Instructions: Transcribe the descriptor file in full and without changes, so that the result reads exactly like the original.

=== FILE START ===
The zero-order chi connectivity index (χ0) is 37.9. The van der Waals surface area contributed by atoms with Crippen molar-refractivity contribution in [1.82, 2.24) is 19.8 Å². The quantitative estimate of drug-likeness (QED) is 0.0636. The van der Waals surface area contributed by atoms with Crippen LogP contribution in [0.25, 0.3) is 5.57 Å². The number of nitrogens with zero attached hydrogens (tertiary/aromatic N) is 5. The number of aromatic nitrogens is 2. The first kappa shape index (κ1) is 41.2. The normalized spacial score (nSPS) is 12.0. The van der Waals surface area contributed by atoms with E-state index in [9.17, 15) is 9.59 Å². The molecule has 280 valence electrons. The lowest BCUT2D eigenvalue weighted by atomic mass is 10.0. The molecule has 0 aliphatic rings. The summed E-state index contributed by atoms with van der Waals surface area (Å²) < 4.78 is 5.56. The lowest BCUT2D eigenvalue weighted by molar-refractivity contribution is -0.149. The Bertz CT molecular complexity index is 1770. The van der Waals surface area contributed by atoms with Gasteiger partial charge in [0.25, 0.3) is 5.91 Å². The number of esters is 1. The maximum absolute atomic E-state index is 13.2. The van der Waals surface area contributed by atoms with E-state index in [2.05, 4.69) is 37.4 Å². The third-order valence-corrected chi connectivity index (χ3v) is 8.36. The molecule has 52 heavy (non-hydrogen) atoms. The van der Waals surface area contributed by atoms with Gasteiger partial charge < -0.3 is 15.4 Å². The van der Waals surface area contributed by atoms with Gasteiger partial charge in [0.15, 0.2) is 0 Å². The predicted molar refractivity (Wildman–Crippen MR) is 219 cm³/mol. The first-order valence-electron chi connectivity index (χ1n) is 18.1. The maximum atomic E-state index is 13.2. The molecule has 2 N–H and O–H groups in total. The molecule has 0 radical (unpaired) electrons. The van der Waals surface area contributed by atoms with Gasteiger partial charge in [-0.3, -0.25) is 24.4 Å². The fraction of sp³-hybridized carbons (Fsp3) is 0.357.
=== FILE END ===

The zero-order chi connectivity index (χ0) is 37.9. The van der Waals surface area contributed by atoms with Crippen molar-refractivity contribution in [1.82, 2.24) is 19.8 Å². The quantitative estimate of drug-likeness (QED) is 0.0636. The van der Waals surface area contributed by atoms with Crippen LogP contribution in [0.25, 0.3) is 5.57 Å². The number of nitrogens with zero attached hydrogens (tertiary/aromatic N) is 5. The number of aromatic nitrogens is 2. The first kappa shape index (κ1) is 41.2. The normalized spacial score (nSPS) is 12.0. The van der Waals surface area contributed by atoms with E-state index in [9.17, 15) is 9.59 Å². The molecule has 280 valence electrons. The lowest BCUT2D eigenvalue weighted by atomic mass is 10.0. The molecule has 0 aliphatic rings. The summed E-state index contributed by atoms with van der Waals surface area (Å²) < 4.78 is 5.56. The lowest BCUT2D eigenvalue weighted by molar-refractivity contribution is -0.149. The Bertz CT molecular complexity index is 1770. The van der Waals surface area contributed by atoms with Gasteiger partial charge in [0.25, 0.3) is 5.91 Å². The number of esters is 1. The maximum absolute atomic E-state index is 13.2. The van der Waals surface area contributed by atoms with E-state index in [2.05, 4.69) is 37.4 Å². The third-order valence-corrected chi connectivity index (χ3v) is 8.36. The molecule has 52 heavy (non-hydrogen) atoms. The van der Waals surface area contributed by atoms with Gasteiger partial charge < -0.3 is 15.4 Å². The van der Waals surface area contributed by atoms with Gasteiger partial charge in [0.15, 0.2) is 0 Å². The predicted molar refractivity (Wildman–Crippen MR) is 219 cm³/mol. The first-order valence-electron chi connectivity index (χ1n) is 18.1. The maximum atomic E-state index is 13.2. The molecule has 2 N–H and O–H groups in total. The molecule has 0 radical (unpaired) electrons. The van der Waals surface area contributed by atoms with Gasteiger partial charge in [-0.3, -0.25) is 24.4 Å². The fraction of sp³-hybridized carbons (Fsp3) is 0.357.